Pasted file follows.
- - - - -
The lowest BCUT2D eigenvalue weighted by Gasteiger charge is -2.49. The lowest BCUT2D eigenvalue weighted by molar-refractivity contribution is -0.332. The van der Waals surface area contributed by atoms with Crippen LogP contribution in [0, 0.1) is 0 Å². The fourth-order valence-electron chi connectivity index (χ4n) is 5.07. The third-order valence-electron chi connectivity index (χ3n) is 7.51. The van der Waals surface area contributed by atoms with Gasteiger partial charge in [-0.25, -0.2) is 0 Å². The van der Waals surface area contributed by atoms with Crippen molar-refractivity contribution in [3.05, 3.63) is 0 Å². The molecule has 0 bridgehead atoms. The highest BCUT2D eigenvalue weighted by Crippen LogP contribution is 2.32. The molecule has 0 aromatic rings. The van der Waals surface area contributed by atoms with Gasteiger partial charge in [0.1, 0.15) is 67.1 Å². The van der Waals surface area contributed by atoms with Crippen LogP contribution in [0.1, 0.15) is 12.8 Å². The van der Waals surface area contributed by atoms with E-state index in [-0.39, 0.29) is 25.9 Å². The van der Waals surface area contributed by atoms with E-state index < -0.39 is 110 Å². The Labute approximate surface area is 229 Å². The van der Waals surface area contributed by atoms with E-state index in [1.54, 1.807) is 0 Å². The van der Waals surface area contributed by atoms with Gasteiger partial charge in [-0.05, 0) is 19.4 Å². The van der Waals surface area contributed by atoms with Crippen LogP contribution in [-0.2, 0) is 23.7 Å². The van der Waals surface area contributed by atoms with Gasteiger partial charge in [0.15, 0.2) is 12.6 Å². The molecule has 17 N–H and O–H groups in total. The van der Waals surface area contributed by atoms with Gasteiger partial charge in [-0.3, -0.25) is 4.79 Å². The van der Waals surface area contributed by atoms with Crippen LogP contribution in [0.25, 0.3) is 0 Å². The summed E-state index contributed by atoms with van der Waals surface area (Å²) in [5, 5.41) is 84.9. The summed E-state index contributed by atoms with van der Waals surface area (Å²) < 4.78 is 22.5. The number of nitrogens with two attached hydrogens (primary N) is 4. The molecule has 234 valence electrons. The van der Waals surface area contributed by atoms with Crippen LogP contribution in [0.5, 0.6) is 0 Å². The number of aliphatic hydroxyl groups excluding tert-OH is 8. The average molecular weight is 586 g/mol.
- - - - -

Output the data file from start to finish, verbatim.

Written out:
The lowest BCUT2D eigenvalue weighted by Gasteiger charge is -2.49. The lowest BCUT2D eigenvalue weighted by molar-refractivity contribution is -0.332. The van der Waals surface area contributed by atoms with Crippen LogP contribution in [0, 0.1) is 0 Å². The fourth-order valence-electron chi connectivity index (χ4n) is 5.07. The third-order valence-electron chi connectivity index (χ3n) is 7.51. The van der Waals surface area contributed by atoms with Gasteiger partial charge in [-0.25, -0.2) is 0 Å². The van der Waals surface area contributed by atoms with Crippen molar-refractivity contribution in [3.05, 3.63) is 0 Å². The molecule has 0 bridgehead atoms. The highest BCUT2D eigenvalue weighted by Crippen LogP contribution is 2.32. The molecule has 0 aromatic rings. The van der Waals surface area contributed by atoms with Gasteiger partial charge in [0.1, 0.15) is 67.1 Å². The van der Waals surface area contributed by atoms with Crippen LogP contribution in [0.1, 0.15) is 12.8 Å². The van der Waals surface area contributed by atoms with E-state index in [-0.39, 0.29) is 25.9 Å². The van der Waals surface area contributed by atoms with E-state index < -0.39 is 110 Å². The Labute approximate surface area is 229 Å². The van der Waals surface area contributed by atoms with E-state index in [1.54, 1.807) is 0 Å². The van der Waals surface area contributed by atoms with Gasteiger partial charge in [-0.05, 0) is 19.4 Å². The van der Waals surface area contributed by atoms with Crippen LogP contribution in [-0.2, 0) is 23.7 Å². The van der Waals surface area contributed by atoms with Gasteiger partial charge in [0.15, 0.2) is 12.6 Å². The molecule has 17 N–H and O–H groups in total. The van der Waals surface area contributed by atoms with Gasteiger partial charge in [-0.3, -0.25) is 4.79 Å². The van der Waals surface area contributed by atoms with Crippen LogP contribution in [0.25, 0.3) is 0 Å². The summed E-state index contributed by atoms with van der Waals surface area (Å²) in [5, 5.41) is 84.9. The summed E-state index contributed by atoms with van der Waals surface area (Å²) < 4.78 is 22.5. The number of nitrogens with two attached hydrogens (primary N) is 4. The molecule has 234 valence electrons. The van der Waals surface area contributed by atoms with Crippen LogP contribution in [0.5, 0.6) is 0 Å². The number of aliphatic hydroxyl groups excluding tert-OH is 8. The average molecular weight is 586 g/mol.